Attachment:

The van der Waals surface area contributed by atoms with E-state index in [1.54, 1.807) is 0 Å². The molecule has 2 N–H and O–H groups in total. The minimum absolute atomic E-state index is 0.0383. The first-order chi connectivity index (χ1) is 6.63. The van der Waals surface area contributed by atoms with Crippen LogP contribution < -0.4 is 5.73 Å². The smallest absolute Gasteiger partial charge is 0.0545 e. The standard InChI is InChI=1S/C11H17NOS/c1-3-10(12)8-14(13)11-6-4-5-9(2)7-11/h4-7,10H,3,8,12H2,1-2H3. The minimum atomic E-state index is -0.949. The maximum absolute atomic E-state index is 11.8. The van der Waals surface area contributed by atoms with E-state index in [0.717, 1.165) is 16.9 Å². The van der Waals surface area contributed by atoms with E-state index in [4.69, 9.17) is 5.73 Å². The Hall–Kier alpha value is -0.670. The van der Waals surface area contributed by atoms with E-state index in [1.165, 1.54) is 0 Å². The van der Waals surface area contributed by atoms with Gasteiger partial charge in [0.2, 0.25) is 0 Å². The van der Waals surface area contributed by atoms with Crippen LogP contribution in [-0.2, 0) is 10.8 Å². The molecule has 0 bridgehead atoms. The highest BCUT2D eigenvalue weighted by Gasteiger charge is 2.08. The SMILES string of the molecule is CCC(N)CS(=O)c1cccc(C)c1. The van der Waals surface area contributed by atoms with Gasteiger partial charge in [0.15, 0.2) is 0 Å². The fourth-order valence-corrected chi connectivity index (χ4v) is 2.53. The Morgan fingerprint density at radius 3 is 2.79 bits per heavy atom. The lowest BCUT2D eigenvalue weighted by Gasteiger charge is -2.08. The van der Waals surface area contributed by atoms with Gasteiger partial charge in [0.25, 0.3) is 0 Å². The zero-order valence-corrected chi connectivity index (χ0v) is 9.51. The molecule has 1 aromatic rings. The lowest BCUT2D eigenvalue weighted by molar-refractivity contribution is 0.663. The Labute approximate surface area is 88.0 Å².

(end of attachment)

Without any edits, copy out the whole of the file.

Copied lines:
The van der Waals surface area contributed by atoms with E-state index in [1.54, 1.807) is 0 Å². The molecule has 2 N–H and O–H groups in total. The minimum absolute atomic E-state index is 0.0383. The first-order chi connectivity index (χ1) is 6.63. The van der Waals surface area contributed by atoms with Crippen LogP contribution < -0.4 is 5.73 Å². The smallest absolute Gasteiger partial charge is 0.0545 e. The standard InChI is InChI=1S/C11H17NOS/c1-3-10(12)8-14(13)11-6-4-5-9(2)7-11/h4-7,10H,3,8,12H2,1-2H3. The minimum atomic E-state index is -0.949. The maximum absolute atomic E-state index is 11.8. The van der Waals surface area contributed by atoms with E-state index in [0.717, 1.165) is 16.9 Å². The van der Waals surface area contributed by atoms with E-state index in [4.69, 9.17) is 5.73 Å². The Hall–Kier alpha value is -0.670. The van der Waals surface area contributed by atoms with E-state index in [1.165, 1.54) is 0 Å². The van der Waals surface area contributed by atoms with Gasteiger partial charge in [0.2, 0.25) is 0 Å². The van der Waals surface area contributed by atoms with Crippen LogP contribution in [-0.2, 0) is 10.8 Å². The molecule has 0 bridgehead atoms. The highest BCUT2D eigenvalue weighted by Gasteiger charge is 2.08. The SMILES string of the molecule is CCC(N)CS(=O)c1cccc(C)c1. The van der Waals surface area contributed by atoms with Gasteiger partial charge in [0.15, 0.2) is 0 Å². The fourth-order valence-corrected chi connectivity index (χ4v) is 2.53. The Morgan fingerprint density at radius 3 is 2.79 bits per heavy atom. The lowest BCUT2D eigenvalue weighted by Gasteiger charge is -2.08. The van der Waals surface area contributed by atoms with Gasteiger partial charge in [0.25, 0.3) is 0 Å². The zero-order valence-corrected chi connectivity index (χ0v) is 9.51. The molecule has 1 aromatic rings. The lowest BCUT2D eigenvalue weighted by molar-refractivity contribution is 0.663. The Labute approximate surface area is 88.0 Å².